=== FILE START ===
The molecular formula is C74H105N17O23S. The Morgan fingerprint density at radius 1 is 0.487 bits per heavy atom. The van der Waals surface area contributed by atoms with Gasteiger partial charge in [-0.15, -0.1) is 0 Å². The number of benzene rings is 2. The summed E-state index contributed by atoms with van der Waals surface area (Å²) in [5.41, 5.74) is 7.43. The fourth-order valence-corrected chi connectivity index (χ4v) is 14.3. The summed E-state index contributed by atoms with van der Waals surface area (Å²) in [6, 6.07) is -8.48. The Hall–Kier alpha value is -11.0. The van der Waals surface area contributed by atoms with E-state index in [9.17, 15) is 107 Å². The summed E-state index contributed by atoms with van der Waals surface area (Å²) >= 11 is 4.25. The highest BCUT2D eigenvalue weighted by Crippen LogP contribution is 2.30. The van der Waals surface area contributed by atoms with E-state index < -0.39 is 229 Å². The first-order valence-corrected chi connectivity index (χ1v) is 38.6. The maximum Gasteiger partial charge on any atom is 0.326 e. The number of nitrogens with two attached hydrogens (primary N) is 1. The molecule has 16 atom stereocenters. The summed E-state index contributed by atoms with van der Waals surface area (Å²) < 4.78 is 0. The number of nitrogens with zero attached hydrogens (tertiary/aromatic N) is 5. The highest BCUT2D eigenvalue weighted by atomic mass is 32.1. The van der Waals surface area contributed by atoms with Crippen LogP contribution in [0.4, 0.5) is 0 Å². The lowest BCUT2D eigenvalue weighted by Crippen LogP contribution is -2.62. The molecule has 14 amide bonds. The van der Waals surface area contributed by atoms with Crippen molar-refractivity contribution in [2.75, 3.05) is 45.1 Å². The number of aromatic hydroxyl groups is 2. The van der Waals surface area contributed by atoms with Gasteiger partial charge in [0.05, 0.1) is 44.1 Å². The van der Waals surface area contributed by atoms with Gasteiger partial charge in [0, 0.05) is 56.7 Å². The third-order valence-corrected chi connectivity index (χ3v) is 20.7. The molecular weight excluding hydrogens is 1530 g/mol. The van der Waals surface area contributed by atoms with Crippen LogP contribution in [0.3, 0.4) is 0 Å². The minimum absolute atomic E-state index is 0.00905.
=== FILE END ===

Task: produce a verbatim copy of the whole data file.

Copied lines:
The molecular formula is C74H105N17O23S. The Morgan fingerprint density at radius 1 is 0.487 bits per heavy atom. The van der Waals surface area contributed by atoms with Gasteiger partial charge in [-0.15, -0.1) is 0 Å². The number of benzene rings is 2. The summed E-state index contributed by atoms with van der Waals surface area (Å²) in [5.41, 5.74) is 7.43. The fourth-order valence-corrected chi connectivity index (χ4v) is 14.3. The summed E-state index contributed by atoms with van der Waals surface area (Å²) in [6, 6.07) is -8.48. The Hall–Kier alpha value is -11.0. The van der Waals surface area contributed by atoms with E-state index in [9.17, 15) is 107 Å². The summed E-state index contributed by atoms with van der Waals surface area (Å²) >= 11 is 4.25. The highest BCUT2D eigenvalue weighted by Crippen LogP contribution is 2.30. The van der Waals surface area contributed by atoms with E-state index < -0.39 is 229 Å². The first-order valence-corrected chi connectivity index (χ1v) is 38.6. The maximum Gasteiger partial charge on any atom is 0.326 e. The number of nitrogens with two attached hydrogens (primary N) is 1. The molecule has 16 atom stereocenters. The summed E-state index contributed by atoms with van der Waals surface area (Å²) < 4.78 is 0. The number of nitrogens with zero attached hydrogens (tertiary/aromatic N) is 5. The highest BCUT2D eigenvalue weighted by atomic mass is 32.1. The van der Waals surface area contributed by atoms with Crippen LogP contribution in [0.4, 0.5) is 0 Å². The lowest BCUT2D eigenvalue weighted by Crippen LogP contribution is -2.62. The molecule has 14 amide bonds. The van der Waals surface area contributed by atoms with Crippen molar-refractivity contribution in [2.75, 3.05) is 45.1 Å². The number of aromatic hydroxyl groups is 2. The van der Waals surface area contributed by atoms with Gasteiger partial charge in [0.05, 0.1) is 44.1 Å². The van der Waals surface area contributed by atoms with Gasteiger partial charge in [0, 0.05) is 56.7 Å². The third-order valence-corrected chi connectivity index (χ3v) is 20.7. The molecular weight excluding hydrogens is 1530 g/mol. The van der Waals surface area contributed by atoms with Crippen LogP contribution in [0.3, 0.4) is 0 Å². The minimum absolute atomic E-state index is 0.00905.